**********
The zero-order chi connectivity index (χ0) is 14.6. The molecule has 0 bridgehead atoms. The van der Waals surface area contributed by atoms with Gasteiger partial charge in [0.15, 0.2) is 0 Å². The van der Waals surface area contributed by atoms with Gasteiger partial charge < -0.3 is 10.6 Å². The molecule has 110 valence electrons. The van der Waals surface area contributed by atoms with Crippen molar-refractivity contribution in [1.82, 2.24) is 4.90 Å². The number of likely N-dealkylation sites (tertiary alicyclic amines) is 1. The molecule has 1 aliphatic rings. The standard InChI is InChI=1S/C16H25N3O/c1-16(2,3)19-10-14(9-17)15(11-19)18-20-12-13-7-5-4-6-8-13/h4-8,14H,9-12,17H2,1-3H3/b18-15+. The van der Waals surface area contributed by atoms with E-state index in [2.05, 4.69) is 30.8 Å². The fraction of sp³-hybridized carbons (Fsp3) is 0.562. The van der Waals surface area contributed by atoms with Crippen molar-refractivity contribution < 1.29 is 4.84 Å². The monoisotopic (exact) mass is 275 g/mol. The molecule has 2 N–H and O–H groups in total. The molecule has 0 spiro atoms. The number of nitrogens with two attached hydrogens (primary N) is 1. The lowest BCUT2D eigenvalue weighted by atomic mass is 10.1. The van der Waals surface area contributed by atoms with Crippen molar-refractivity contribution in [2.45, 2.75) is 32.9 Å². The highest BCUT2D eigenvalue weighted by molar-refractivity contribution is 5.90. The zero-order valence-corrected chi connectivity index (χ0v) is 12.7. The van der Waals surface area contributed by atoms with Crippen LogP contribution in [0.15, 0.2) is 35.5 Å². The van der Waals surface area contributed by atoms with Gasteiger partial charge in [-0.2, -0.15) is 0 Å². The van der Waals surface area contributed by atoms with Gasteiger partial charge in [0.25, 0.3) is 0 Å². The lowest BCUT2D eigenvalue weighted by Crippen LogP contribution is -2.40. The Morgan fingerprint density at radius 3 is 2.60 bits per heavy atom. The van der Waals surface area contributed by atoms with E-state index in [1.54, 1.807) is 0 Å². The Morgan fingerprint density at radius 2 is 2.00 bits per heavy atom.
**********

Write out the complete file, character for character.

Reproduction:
The zero-order chi connectivity index (χ0) is 14.6. The molecule has 0 bridgehead atoms. The van der Waals surface area contributed by atoms with Gasteiger partial charge in [0.15, 0.2) is 0 Å². The van der Waals surface area contributed by atoms with Gasteiger partial charge < -0.3 is 10.6 Å². The molecule has 110 valence electrons. The van der Waals surface area contributed by atoms with Crippen molar-refractivity contribution in [1.82, 2.24) is 4.90 Å². The number of likely N-dealkylation sites (tertiary alicyclic amines) is 1. The molecule has 1 aliphatic rings. The standard InChI is InChI=1S/C16H25N3O/c1-16(2,3)19-10-14(9-17)15(11-19)18-20-12-13-7-5-4-6-8-13/h4-8,14H,9-12,17H2,1-3H3/b18-15+. The van der Waals surface area contributed by atoms with E-state index in [2.05, 4.69) is 30.8 Å². The fraction of sp³-hybridized carbons (Fsp3) is 0.562. The van der Waals surface area contributed by atoms with Crippen molar-refractivity contribution < 1.29 is 4.84 Å². The monoisotopic (exact) mass is 275 g/mol. The molecule has 2 N–H and O–H groups in total. The molecule has 0 spiro atoms. The number of nitrogens with two attached hydrogens (primary N) is 1. The lowest BCUT2D eigenvalue weighted by atomic mass is 10.1. The van der Waals surface area contributed by atoms with Crippen molar-refractivity contribution in [2.45, 2.75) is 32.9 Å². The highest BCUT2D eigenvalue weighted by molar-refractivity contribution is 5.90. The zero-order valence-corrected chi connectivity index (χ0v) is 12.7. The van der Waals surface area contributed by atoms with Crippen LogP contribution in [0.15, 0.2) is 35.5 Å². The van der Waals surface area contributed by atoms with Gasteiger partial charge in [-0.2, -0.15) is 0 Å². The van der Waals surface area contributed by atoms with Gasteiger partial charge in [0.25, 0.3) is 0 Å². The lowest BCUT2D eigenvalue weighted by Crippen LogP contribution is -2.40. The Morgan fingerprint density at radius 3 is 2.60 bits per heavy atom. The van der Waals surface area contributed by atoms with E-state index in [1.54, 1.807) is 0 Å². The Morgan fingerprint density at radius 2 is 2.00 bits per heavy atom.